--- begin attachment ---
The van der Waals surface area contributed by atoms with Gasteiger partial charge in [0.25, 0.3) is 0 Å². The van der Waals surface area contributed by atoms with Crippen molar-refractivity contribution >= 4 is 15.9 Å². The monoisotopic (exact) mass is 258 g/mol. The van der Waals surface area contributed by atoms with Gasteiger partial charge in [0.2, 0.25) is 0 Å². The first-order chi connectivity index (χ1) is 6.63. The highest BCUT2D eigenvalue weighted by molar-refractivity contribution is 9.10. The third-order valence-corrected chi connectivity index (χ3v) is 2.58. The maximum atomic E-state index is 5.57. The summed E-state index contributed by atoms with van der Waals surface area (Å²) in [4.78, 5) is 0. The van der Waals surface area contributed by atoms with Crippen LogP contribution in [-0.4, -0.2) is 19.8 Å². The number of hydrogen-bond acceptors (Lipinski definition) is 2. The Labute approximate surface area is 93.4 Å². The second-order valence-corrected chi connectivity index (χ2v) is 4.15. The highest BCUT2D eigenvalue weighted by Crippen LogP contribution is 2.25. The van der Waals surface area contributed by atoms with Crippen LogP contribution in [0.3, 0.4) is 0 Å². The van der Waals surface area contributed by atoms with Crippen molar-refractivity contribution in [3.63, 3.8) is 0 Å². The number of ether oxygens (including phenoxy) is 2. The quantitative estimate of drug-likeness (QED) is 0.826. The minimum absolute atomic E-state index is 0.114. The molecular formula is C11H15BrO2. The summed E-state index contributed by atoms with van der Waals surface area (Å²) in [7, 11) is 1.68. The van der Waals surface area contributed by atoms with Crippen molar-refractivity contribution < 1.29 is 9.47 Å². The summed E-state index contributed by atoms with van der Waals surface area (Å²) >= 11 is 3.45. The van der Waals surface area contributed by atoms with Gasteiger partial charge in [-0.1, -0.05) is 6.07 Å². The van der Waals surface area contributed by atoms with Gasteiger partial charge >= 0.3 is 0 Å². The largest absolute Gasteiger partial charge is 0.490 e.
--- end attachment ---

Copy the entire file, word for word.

The van der Waals surface area contributed by atoms with Gasteiger partial charge in [0.25, 0.3) is 0 Å². The van der Waals surface area contributed by atoms with Crippen molar-refractivity contribution >= 4 is 15.9 Å². The monoisotopic (exact) mass is 258 g/mol. The van der Waals surface area contributed by atoms with Gasteiger partial charge in [0.2, 0.25) is 0 Å². The first-order chi connectivity index (χ1) is 6.63. The highest BCUT2D eigenvalue weighted by molar-refractivity contribution is 9.10. The third-order valence-corrected chi connectivity index (χ3v) is 2.58. The maximum atomic E-state index is 5.57. The summed E-state index contributed by atoms with van der Waals surface area (Å²) in [4.78, 5) is 0. The van der Waals surface area contributed by atoms with Crippen LogP contribution in [-0.4, -0.2) is 19.8 Å². The number of hydrogen-bond acceptors (Lipinski definition) is 2. The Labute approximate surface area is 93.4 Å². The second-order valence-corrected chi connectivity index (χ2v) is 4.15. The highest BCUT2D eigenvalue weighted by Crippen LogP contribution is 2.25. The van der Waals surface area contributed by atoms with Crippen LogP contribution in [0.3, 0.4) is 0 Å². The van der Waals surface area contributed by atoms with Crippen molar-refractivity contribution in [3.63, 3.8) is 0 Å². The number of ether oxygens (including phenoxy) is 2. The quantitative estimate of drug-likeness (QED) is 0.826. The minimum absolute atomic E-state index is 0.114. The molecular formula is C11H15BrO2. The summed E-state index contributed by atoms with van der Waals surface area (Å²) in [7, 11) is 1.68. The van der Waals surface area contributed by atoms with Crippen molar-refractivity contribution < 1.29 is 9.47 Å². The summed E-state index contributed by atoms with van der Waals surface area (Å²) >= 11 is 3.45. The van der Waals surface area contributed by atoms with Gasteiger partial charge in [-0.1, -0.05) is 6.07 Å². The van der Waals surface area contributed by atoms with Gasteiger partial charge >= 0.3 is 0 Å². The largest absolute Gasteiger partial charge is 0.490 e.